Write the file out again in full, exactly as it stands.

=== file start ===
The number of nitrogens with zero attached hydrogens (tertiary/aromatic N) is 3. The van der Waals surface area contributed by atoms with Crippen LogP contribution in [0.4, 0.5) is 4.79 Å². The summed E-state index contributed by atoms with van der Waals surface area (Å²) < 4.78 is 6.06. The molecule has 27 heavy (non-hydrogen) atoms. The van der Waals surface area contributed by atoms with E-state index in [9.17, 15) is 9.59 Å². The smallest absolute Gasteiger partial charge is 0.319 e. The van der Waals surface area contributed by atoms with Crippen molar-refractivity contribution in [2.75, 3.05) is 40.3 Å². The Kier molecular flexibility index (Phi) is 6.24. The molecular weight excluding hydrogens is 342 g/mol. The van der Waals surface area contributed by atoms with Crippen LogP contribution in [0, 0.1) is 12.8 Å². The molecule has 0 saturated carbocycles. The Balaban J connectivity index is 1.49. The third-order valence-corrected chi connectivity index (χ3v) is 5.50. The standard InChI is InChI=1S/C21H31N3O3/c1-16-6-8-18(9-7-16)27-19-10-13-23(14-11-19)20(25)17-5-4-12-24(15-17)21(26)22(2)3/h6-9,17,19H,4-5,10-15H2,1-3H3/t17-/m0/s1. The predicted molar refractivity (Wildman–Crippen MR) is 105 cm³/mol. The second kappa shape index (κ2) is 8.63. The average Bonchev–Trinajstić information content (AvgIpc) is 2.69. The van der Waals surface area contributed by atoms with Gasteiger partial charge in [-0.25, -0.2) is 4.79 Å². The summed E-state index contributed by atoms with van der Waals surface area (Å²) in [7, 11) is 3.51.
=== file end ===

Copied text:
The number of nitrogens with zero attached hydrogens (tertiary/aromatic N) is 3. The van der Waals surface area contributed by atoms with Crippen LogP contribution in [0.4, 0.5) is 4.79 Å². The summed E-state index contributed by atoms with van der Waals surface area (Å²) < 4.78 is 6.06. The molecule has 27 heavy (non-hydrogen) atoms. The van der Waals surface area contributed by atoms with E-state index in [9.17, 15) is 9.59 Å². The smallest absolute Gasteiger partial charge is 0.319 e. The van der Waals surface area contributed by atoms with Crippen molar-refractivity contribution in [2.75, 3.05) is 40.3 Å². The Kier molecular flexibility index (Phi) is 6.24. The molecular weight excluding hydrogens is 342 g/mol. The van der Waals surface area contributed by atoms with Crippen LogP contribution in [0, 0.1) is 12.8 Å². The molecule has 0 saturated carbocycles. The Balaban J connectivity index is 1.49. The third-order valence-corrected chi connectivity index (χ3v) is 5.50. The standard InChI is InChI=1S/C21H31N3O3/c1-16-6-8-18(9-7-16)27-19-10-13-23(14-11-19)20(25)17-5-4-12-24(15-17)21(26)22(2)3/h6-9,17,19H,4-5,10-15H2,1-3H3/t17-/m0/s1. The predicted molar refractivity (Wildman–Crippen MR) is 105 cm³/mol. The second kappa shape index (κ2) is 8.63. The average Bonchev–Trinajstić information content (AvgIpc) is 2.69. The van der Waals surface area contributed by atoms with Gasteiger partial charge in [-0.25, -0.2) is 4.79 Å². The summed E-state index contributed by atoms with van der Waals surface area (Å²) in [7, 11) is 3.51.